Kolkata: For the over four decades that they had a stranglehold on West Bengal, the Left front governments always stayed away from the state’s biggest social, cultural and religious festival — Durga Puja.
Its leaders refused to patronise the puja pandals and even consciously attempted to downplay the very Hindu nature of the festival — the communist government circulars and documents always referred to the festival as ‘Sharodotsav (Autumn Festival)’ as opposed to Durga Puja.
The blatant politicisation of the puja began after the Trinamool Congress (TMC) grabbed power for the first time in 2011. In the years since, Chief Minister Mamata Banerjee has announced grants for the puja committees that set up the pandals, had some of them exhibit her government’s achievements while her party colleagues began to be associated with some of the biggest Durga Puja organisers in the state.
Some eight years on, the TMC political monopoly on the puja is being challenged, with the BJP, which made massive inroads in the Lok Sabha elections in West Bengal, seemingly discovering the potential to use the state’s single most important festival to push through its Hindutva agenda.
On 28 September, the day of Mahalaya, which marks the beginning of the Durga Puja festivities, the BJP top brass including the party’s national working president J.P. Nadda, state president Dilip Ghosh and senior leader Mukul Roy performed ‘tarpan (ablutions and offering water to deceased ancestors)’ for “80 members” of the party, who according to the BJP fell victim to political violence in Bengal.
On Tuesday, Home Minister Amit Shah inaugurated a Durga Puja pandal at Salt Lake, the satellite town located at the north eastern fringe of the city, where he insisted that the BJP will implement the National Register of Citizens (NRC) in West Bengal. He reiterated that the Citizenship (Amendment) Bill will aid refugees of all communities barring Muslims, before attacking the TMC government.
According to Ghosh, the party received several requests for Shah to inaugurate puja pandals, but the home minister agreed to do just one ‘token’ inauguration. “Several requests came for puja inauguration by Amit Shahji,” Ghosh said. “He agreed to open one in Salt Lake as a token initiative by the BJP.”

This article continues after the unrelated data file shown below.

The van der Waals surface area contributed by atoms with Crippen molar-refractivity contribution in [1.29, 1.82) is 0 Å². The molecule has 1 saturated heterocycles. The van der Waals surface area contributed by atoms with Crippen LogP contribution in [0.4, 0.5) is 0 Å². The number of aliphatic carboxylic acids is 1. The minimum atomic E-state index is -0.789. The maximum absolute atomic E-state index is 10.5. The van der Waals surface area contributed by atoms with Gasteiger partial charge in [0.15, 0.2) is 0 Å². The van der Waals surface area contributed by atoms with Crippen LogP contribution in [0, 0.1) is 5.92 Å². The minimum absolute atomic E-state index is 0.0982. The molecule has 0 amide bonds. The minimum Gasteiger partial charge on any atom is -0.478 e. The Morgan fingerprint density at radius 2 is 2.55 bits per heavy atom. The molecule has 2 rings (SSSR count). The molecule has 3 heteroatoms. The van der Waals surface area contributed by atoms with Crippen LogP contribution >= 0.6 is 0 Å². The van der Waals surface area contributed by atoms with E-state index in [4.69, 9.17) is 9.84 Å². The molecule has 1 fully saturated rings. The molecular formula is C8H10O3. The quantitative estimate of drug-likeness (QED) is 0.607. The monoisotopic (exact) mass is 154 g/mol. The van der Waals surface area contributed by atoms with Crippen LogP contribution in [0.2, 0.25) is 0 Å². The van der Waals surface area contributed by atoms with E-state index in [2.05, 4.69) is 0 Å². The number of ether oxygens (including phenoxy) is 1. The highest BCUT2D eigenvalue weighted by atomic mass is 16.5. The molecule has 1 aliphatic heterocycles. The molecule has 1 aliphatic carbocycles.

The BJP is also employing the playbook that it employs in other states such as Maharashtra, where it is highly involved in religious festivals like Ganesh Chaturthi. The party and its affiliates, such as the RSS, have launched public outreach programmes in Bengal, setting up book stalls, tea stalls and even launching boat rides.
A senior RSS functionary told ThePrint that the stalls contain books on the RSS’ roots in the state, issues regarding national security and why the NRC is a necessity. “The TMC tried to portray the Sangh and the BJP as outsiders. But RSS has its roots in Bengal,” he said. “The Jan Sangh was born here. We need to remind people about the history of the Sangh and puja is the best time for strengthening connect to the people.”
The BJP has been organising processions celebrating Durga Puja and Sindoor Khela on the final day of the festival. According to a senior BJP leader, the party has created a separate corpus to fund some puja activities and to systematically plan the outreach programme.
“The amount will run in crores. We have been told that there is no dearth of money but we have to reach as many as people we can during the festivities,” he said. “We started gaining ground in the state only after our party spearheaded a movement against Mamata Banerjee for blocking idol immersion for two days in 2017.”
The TMC, however, is taking none of this lying down. Chief Minister Mamata Banerjee is on a puja inauguration spree — she has inaugurated 61 pujas since 27 September.